Graphene Flagship researchers from Trinity College Dublin, working with the National Graphene Institute (NGI) at the University of Manchester, have used graphene to make the novelty children's material Silly Putty® (polysilicone) conduct electricity. Using this conductive polymer, they found that they were able to create extremely sensitive sensors.
This research, led by Professor Jonathan Coleman, Trinity College Dublin, in collaboration with Professor Robert Young of the University of Manchester, potentially offers exciting possibilities for applications in new, inexpensive devices and diagnostics in healthcare and other sectors.
Professor Coleman, Investigator in AMBER and Trinity's School of Physics, along with postdoctoral researcher Conor Boland, discovered that the electrical resistance of putty infused with graphene (G-putty) was extremely sensitive to the slightest deformation or impact. They mounted the G-putty onto the chest and neck of human subjects and used it to measure breathing, pulse, and even blood pressure. It showed unprecedented sensitivity as a sensor for strain and pressure, hundreds of times more sensitive than current sensors. The G-putty also works as a very sensitive impact sensor, able to detect the footsteps of small spiders. It is believed that this material will find applications in a range of medical devices.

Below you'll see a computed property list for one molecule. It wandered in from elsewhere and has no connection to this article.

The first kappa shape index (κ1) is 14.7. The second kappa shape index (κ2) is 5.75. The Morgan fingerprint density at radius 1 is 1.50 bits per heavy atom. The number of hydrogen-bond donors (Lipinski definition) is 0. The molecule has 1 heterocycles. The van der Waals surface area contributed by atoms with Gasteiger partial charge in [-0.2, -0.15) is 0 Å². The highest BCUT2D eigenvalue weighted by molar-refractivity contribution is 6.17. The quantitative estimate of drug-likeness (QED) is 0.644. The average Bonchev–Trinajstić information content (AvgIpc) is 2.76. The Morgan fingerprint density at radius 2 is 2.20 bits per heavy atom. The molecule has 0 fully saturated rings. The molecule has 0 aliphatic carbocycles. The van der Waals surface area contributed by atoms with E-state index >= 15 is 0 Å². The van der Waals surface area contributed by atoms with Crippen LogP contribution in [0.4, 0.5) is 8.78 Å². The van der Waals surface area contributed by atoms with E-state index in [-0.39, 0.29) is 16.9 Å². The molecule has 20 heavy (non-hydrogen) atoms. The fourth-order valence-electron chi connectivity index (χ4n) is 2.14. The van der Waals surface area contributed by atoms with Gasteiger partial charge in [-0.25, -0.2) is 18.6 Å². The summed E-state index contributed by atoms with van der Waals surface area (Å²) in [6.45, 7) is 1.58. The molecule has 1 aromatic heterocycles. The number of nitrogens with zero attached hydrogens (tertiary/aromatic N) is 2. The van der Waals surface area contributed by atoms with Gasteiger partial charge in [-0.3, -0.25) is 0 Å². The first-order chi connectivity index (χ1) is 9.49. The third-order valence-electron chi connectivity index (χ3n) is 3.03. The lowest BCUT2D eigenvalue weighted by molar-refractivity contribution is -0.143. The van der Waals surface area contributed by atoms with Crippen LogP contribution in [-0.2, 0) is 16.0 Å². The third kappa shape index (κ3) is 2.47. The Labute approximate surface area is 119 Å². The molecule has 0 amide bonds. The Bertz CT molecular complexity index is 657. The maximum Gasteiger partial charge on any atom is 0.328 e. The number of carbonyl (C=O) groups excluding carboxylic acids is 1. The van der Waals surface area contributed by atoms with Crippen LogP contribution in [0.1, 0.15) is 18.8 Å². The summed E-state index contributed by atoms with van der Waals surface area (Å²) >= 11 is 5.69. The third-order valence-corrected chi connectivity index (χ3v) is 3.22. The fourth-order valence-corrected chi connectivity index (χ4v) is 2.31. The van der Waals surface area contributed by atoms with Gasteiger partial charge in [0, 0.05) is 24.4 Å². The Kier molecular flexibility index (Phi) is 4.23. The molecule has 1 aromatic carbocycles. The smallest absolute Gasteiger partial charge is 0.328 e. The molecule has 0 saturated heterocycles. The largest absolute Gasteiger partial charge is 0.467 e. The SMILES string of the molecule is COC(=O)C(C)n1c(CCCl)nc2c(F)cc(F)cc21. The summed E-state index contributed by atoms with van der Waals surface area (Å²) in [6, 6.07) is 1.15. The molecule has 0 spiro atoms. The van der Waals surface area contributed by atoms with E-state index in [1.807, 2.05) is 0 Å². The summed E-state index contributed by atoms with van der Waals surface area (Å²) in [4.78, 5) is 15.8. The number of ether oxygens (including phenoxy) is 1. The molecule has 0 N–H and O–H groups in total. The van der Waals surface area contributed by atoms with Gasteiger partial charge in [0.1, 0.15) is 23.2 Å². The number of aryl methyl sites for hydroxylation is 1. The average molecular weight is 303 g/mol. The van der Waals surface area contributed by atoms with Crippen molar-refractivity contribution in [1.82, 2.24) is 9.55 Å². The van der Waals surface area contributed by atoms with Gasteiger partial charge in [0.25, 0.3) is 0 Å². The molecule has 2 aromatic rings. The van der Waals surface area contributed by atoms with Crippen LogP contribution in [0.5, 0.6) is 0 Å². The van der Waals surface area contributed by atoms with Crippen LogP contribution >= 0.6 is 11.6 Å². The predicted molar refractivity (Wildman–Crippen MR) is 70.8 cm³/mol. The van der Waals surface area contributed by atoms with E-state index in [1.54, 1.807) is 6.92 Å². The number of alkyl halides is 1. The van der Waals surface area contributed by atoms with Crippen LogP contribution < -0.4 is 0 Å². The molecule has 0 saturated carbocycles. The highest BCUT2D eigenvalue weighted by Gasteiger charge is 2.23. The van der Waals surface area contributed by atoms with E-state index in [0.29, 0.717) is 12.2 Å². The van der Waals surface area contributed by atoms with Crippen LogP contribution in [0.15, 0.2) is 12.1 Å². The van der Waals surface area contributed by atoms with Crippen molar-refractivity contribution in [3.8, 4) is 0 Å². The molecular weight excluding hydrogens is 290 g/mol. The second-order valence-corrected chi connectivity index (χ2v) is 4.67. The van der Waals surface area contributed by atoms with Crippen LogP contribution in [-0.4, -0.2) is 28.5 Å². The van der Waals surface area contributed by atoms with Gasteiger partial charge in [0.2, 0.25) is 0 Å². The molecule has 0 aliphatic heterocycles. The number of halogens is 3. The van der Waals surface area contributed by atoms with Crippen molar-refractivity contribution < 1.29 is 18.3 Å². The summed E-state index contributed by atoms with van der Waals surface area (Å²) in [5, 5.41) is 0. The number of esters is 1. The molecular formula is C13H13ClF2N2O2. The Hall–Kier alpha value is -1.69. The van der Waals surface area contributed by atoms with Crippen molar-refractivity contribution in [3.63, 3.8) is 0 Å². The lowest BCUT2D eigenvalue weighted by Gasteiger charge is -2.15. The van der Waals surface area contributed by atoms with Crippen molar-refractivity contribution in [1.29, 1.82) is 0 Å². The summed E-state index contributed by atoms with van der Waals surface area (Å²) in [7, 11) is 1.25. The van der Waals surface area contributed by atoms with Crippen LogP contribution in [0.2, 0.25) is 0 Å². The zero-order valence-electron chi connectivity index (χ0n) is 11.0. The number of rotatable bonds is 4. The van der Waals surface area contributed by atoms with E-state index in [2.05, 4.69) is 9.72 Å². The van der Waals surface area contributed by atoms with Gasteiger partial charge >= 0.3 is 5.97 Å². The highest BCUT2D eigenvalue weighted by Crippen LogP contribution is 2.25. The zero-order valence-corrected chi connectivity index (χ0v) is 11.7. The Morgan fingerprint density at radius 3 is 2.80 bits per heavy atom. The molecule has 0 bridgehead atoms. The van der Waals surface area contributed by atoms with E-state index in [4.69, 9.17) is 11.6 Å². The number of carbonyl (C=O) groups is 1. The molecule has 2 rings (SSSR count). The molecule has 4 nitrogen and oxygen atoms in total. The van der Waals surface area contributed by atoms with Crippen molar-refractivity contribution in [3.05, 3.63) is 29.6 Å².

Professor Coleman said: "While a common application has been to add graphene to plastics in order to improve the electrical, mechanical, thermal, or barrier properties, the resultant composites have generally performed as expected without any great surprises. The behavior we found with G-putty has not been found in any other composite material. This unique discovery will open up major possibilities in sensor manufacturing worldwide."